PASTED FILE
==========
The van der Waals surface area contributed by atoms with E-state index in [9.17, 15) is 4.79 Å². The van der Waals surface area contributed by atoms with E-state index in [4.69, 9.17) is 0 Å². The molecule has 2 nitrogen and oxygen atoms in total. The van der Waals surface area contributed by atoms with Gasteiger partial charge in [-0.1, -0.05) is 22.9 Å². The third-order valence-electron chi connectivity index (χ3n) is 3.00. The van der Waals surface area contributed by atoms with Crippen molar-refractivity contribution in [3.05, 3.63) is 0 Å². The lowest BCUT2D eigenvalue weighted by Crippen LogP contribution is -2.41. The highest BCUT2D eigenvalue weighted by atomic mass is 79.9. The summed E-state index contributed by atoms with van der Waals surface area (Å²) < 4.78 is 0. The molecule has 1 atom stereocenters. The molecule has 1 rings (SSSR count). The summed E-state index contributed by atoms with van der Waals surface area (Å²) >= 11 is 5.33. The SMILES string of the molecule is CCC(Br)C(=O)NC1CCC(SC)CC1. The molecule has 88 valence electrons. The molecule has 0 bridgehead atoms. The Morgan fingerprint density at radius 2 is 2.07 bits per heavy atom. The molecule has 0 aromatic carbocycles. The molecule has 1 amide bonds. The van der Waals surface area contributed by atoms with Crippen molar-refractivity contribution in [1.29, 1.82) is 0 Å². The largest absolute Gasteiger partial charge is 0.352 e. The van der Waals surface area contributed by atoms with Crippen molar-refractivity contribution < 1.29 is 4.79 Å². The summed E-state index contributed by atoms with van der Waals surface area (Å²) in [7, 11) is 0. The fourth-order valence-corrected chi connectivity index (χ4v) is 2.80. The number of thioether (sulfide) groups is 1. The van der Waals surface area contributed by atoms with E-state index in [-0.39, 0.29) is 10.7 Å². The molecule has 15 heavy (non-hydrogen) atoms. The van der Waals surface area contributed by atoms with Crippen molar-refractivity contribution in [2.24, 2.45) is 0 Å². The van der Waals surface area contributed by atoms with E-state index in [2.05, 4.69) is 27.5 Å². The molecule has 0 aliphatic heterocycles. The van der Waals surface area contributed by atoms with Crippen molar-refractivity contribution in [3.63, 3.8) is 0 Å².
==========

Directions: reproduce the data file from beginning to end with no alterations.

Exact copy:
The van der Waals surface area contributed by atoms with E-state index in [9.17, 15) is 4.79 Å². The van der Waals surface area contributed by atoms with E-state index in [4.69, 9.17) is 0 Å². The molecule has 2 nitrogen and oxygen atoms in total. The van der Waals surface area contributed by atoms with Gasteiger partial charge in [-0.1, -0.05) is 22.9 Å². The third-order valence-electron chi connectivity index (χ3n) is 3.00. The van der Waals surface area contributed by atoms with Crippen molar-refractivity contribution in [3.05, 3.63) is 0 Å². The lowest BCUT2D eigenvalue weighted by Crippen LogP contribution is -2.41. The highest BCUT2D eigenvalue weighted by atomic mass is 79.9. The summed E-state index contributed by atoms with van der Waals surface area (Å²) < 4.78 is 0. The molecule has 1 atom stereocenters. The molecule has 1 rings (SSSR count). The summed E-state index contributed by atoms with van der Waals surface area (Å²) >= 11 is 5.33. The SMILES string of the molecule is CCC(Br)C(=O)NC1CCC(SC)CC1. The molecule has 88 valence electrons. The molecule has 0 bridgehead atoms. The Morgan fingerprint density at radius 2 is 2.07 bits per heavy atom. The molecule has 0 aromatic carbocycles. The molecule has 1 amide bonds. The van der Waals surface area contributed by atoms with Crippen molar-refractivity contribution in [1.29, 1.82) is 0 Å². The largest absolute Gasteiger partial charge is 0.352 e. The van der Waals surface area contributed by atoms with Crippen molar-refractivity contribution < 1.29 is 4.79 Å². The summed E-state index contributed by atoms with van der Waals surface area (Å²) in [7, 11) is 0. The fourth-order valence-corrected chi connectivity index (χ4v) is 2.80. The number of thioether (sulfide) groups is 1. The van der Waals surface area contributed by atoms with E-state index in [-0.39, 0.29) is 10.7 Å². The molecule has 15 heavy (non-hydrogen) atoms. The van der Waals surface area contributed by atoms with Crippen molar-refractivity contribution in [2.24, 2.45) is 0 Å². The van der Waals surface area contributed by atoms with E-state index in [2.05, 4.69) is 27.5 Å². The molecule has 0 aliphatic heterocycles. The van der Waals surface area contributed by atoms with Crippen molar-refractivity contribution in [3.63, 3.8) is 0 Å².